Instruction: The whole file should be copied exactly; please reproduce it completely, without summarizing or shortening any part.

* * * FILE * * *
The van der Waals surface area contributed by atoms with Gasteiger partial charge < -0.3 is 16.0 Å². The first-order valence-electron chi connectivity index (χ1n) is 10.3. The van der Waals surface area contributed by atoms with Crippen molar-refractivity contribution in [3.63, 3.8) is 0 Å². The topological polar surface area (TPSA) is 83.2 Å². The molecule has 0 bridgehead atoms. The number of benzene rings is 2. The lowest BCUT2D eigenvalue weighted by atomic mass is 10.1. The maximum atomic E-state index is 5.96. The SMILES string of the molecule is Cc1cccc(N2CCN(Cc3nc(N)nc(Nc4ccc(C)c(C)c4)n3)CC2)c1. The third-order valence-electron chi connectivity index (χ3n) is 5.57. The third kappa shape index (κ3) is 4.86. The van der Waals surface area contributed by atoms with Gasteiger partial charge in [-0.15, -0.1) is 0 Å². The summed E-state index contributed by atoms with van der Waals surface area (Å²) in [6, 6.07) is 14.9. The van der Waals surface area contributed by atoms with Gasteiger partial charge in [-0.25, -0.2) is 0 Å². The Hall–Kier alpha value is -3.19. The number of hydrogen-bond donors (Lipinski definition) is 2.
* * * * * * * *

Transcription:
The van der Waals surface area contributed by atoms with Gasteiger partial charge < -0.3 is 16.0 Å². The first-order valence-electron chi connectivity index (χ1n) is 10.3. The van der Waals surface area contributed by atoms with Crippen molar-refractivity contribution in [3.63, 3.8) is 0 Å². The topological polar surface area (TPSA) is 83.2 Å². The molecule has 0 bridgehead atoms. The number of benzene rings is 2. The lowest BCUT2D eigenvalue weighted by atomic mass is 10.1. The maximum atomic E-state index is 5.96. The SMILES string of the molecule is Cc1cccc(N2CCN(Cc3nc(N)nc(Nc4ccc(C)c(C)c4)n3)CC2)c1. The third-order valence-electron chi connectivity index (χ3n) is 5.57. The third kappa shape index (κ3) is 4.86. The van der Waals surface area contributed by atoms with Gasteiger partial charge in [-0.15, -0.1) is 0 Å². The summed E-state index contributed by atoms with van der Waals surface area (Å²) in [6, 6.07) is 14.9. The van der Waals surface area contributed by atoms with Gasteiger partial charge in [-0.25, -0.2) is 0 Å². The Hall–Kier alpha value is -3.19. The number of hydrogen-bond donors (Lipinski definition) is 2.